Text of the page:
It's tea time!

Loose or bagged?

The most popular drink in the world — beating out even coffee — tea consumption reached record levels in 2016, including in Germany, where 19,220 metric tons went down the hatch. According to the German Tea Association, Germans prefer black to green at a ratio of nearly 3/4. They're more evenly divided about whether loose or bagged is better, with 60 percent preferring loose leaves to tea bags.

It's tea time!

Cornish cream tea

While British people take their tea and scones very seriously, the notion of putting cream into your black tea turns off many Germans, who prefer their tea black or with a lump of sugar.

It's tea time!

Peppermint, ginger and other assorted 'teas'

In cafes around the country, menus include fresh ginger and fresh peppermint herbal teas — a hot drink that many have come to love but which the German Tea Association does not count as tea. For a drink to be considered tea, it needs to contain black or green tea leaves — something these homeopathic cold remedies do not do.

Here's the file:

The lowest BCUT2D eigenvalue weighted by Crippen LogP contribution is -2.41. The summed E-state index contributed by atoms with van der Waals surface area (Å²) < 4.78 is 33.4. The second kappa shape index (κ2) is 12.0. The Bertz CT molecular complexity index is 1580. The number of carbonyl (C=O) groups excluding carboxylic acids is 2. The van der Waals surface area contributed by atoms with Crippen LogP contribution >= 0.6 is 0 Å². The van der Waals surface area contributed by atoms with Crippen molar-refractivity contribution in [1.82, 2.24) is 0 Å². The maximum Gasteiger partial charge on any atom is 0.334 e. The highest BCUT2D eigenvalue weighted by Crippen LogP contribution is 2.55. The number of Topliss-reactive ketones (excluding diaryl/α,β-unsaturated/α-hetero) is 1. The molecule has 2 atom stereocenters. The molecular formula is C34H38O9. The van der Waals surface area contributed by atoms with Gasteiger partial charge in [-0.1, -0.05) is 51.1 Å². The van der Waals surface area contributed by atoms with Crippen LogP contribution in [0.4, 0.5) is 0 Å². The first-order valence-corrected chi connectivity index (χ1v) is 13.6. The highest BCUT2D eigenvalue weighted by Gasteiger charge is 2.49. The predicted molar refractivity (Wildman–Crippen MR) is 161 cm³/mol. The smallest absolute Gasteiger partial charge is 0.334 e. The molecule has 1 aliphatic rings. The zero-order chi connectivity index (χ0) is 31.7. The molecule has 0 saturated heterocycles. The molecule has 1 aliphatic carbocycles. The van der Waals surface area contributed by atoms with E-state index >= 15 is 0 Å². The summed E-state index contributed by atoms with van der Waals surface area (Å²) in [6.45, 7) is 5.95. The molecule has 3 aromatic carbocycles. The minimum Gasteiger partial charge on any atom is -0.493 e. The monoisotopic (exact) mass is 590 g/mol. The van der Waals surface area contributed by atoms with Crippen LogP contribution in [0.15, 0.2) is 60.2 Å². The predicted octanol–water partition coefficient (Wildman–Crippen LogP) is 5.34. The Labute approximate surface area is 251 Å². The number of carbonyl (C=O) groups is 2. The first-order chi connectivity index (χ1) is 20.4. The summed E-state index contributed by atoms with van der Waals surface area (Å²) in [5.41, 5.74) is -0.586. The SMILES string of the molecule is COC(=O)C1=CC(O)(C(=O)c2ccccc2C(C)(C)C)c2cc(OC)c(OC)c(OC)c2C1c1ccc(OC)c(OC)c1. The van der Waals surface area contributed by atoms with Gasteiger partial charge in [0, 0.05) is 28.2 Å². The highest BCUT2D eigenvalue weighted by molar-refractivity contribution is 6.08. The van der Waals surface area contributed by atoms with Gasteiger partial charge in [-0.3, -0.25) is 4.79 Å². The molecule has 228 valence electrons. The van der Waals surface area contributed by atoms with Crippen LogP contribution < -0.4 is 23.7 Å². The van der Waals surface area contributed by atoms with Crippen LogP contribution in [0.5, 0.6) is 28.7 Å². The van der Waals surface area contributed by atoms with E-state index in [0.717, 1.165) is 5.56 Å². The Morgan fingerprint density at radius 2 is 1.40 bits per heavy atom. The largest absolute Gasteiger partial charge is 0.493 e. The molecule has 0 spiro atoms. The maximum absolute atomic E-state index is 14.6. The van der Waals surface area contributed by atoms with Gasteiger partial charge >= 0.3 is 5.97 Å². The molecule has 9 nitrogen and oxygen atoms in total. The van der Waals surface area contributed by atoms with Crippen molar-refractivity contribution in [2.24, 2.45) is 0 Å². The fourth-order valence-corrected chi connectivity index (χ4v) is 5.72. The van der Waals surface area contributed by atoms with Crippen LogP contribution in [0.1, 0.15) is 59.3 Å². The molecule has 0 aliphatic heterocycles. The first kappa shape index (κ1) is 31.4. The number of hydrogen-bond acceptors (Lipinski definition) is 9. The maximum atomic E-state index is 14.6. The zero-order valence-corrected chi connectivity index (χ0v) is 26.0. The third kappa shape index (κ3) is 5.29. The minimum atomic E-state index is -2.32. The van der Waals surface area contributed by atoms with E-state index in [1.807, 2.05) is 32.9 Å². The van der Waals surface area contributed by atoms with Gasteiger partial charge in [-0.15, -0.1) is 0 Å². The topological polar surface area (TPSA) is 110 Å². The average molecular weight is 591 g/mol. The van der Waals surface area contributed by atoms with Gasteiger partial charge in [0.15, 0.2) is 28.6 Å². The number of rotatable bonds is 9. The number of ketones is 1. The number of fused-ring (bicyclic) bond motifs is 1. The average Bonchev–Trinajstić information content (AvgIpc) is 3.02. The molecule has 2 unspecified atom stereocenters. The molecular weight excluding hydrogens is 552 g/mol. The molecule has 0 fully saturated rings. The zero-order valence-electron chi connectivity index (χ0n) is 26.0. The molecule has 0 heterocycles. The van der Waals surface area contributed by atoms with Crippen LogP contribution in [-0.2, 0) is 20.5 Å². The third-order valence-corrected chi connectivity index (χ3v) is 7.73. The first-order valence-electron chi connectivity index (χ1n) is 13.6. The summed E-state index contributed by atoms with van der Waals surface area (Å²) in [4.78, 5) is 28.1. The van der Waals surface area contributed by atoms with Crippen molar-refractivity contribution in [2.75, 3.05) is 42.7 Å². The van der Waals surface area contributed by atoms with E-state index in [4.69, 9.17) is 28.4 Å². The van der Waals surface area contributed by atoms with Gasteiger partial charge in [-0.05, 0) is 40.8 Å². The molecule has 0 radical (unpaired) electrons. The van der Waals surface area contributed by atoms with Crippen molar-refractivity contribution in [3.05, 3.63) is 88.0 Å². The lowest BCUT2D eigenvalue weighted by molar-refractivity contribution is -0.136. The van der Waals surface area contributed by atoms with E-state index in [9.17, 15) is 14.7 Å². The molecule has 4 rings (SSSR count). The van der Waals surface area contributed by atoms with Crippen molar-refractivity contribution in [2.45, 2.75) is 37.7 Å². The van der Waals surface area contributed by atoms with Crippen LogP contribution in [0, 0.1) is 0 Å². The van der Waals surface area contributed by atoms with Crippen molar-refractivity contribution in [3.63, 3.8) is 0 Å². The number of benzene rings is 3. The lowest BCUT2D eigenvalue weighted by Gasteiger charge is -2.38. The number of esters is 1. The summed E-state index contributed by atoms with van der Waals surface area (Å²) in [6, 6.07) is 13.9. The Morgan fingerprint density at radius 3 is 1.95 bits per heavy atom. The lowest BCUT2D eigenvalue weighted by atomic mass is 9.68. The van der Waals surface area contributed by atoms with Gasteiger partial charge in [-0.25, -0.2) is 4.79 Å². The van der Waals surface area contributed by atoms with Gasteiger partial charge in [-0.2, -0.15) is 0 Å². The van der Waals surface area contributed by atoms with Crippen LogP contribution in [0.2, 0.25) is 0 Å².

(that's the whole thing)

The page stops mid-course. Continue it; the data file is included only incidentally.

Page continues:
It's tea time!

Herbal teas abound

A cure for what ails you. Whole supermarket aisles are dedicated to a diverse assortment of teas with names that might astound you. While some prefer to refer to the herbal concoctions by the names of their ingredients — a la cinnamon or sage tea — marketing brains have begun labeling tea according to ailments. There's now digestion tea, liver detox tea, post-partum tea and even sleepytime tea.